Authors: Arndt, S; Bui, T; Diering, T; Austen, I; Hocking, R

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Arndt, S, Bui, T, Diering, T, Austen, I & Hocking, R 2018, 'Integrated simulation and optimisation tools for production scheduling using finite element analysis caving geomechanics simulation coupled with 3D cellular automata', in Y Potvin & J Jakubec (eds), Caving 2018: Proceedings of the Fourth International Symposium on Block and Sublevel Caving, Australian Centre for Geomechanics, Perth, pp. 247-260,

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Key challenges integrating caving geomechanics simulation into mine planning processes start with the considerable effort to build realistic models and to map production schedules and cave back geometries into the simulation. Currently, calibrating parameters for the complex failure mechanisms that define the interface (cave back, possible airgap, muck pile) between solid and flow domain can be extremely time consuming. This also often requires a high level of expertise in modelling. This work investigates the numerical efficiency of automated mesh and model building strategies and advantages of using high-performance computing on regular fine grids for non-linear finite element simulation. This allows direct mapping of cellular automaton results, and in return, predictions of rock mass failure without loss of accuracy at a higher frequency, maximising the use of information available from calibrated flow models for production scheduling. An important goal for such models must be the ability to simulate cave growth in complex geological settings and replicate realistic behaviour for relevant benchmark problems that reflect industry experience in block caving. These automated processes will not just accelerate the cave modelling processes and reduce manual processing time but also allow use of the full simulation cycle in case studies, sensitivity analysis and optimisation in an environment of uncertainty and constant changes to the available data. Integrated simulation and optimisation tools significantly improve understanding of realistic geomechanics behaviour driven by the inherent characteristics of the rock mass and structural geological setting, by the extraction strategy and by other engineering decisions (interaction with underground infrastructure). This greater level of understanding reflects in key performance indicators related to safety, revenue maximisation (strategy on how best to exploit the mineral resource), and operation excellence (productivity).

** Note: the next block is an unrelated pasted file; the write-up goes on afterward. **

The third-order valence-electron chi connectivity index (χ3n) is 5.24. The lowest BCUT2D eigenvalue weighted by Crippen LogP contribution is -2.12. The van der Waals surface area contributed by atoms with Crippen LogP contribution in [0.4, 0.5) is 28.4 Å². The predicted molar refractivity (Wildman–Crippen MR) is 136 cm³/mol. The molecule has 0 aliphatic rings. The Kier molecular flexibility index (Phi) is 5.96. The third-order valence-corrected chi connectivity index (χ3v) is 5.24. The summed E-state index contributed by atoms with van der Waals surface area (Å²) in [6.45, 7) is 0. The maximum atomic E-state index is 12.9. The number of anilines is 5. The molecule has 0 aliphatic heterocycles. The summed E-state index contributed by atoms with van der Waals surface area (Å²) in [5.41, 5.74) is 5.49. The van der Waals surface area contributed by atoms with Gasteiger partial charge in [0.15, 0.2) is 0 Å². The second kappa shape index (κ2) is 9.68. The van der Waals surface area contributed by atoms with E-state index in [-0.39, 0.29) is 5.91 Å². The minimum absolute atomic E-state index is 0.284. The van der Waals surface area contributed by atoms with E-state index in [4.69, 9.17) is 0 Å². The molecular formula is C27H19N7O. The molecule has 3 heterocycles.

Keywords: caving geomechanics, cellular automata, finite element analysis, simulation, optimisation

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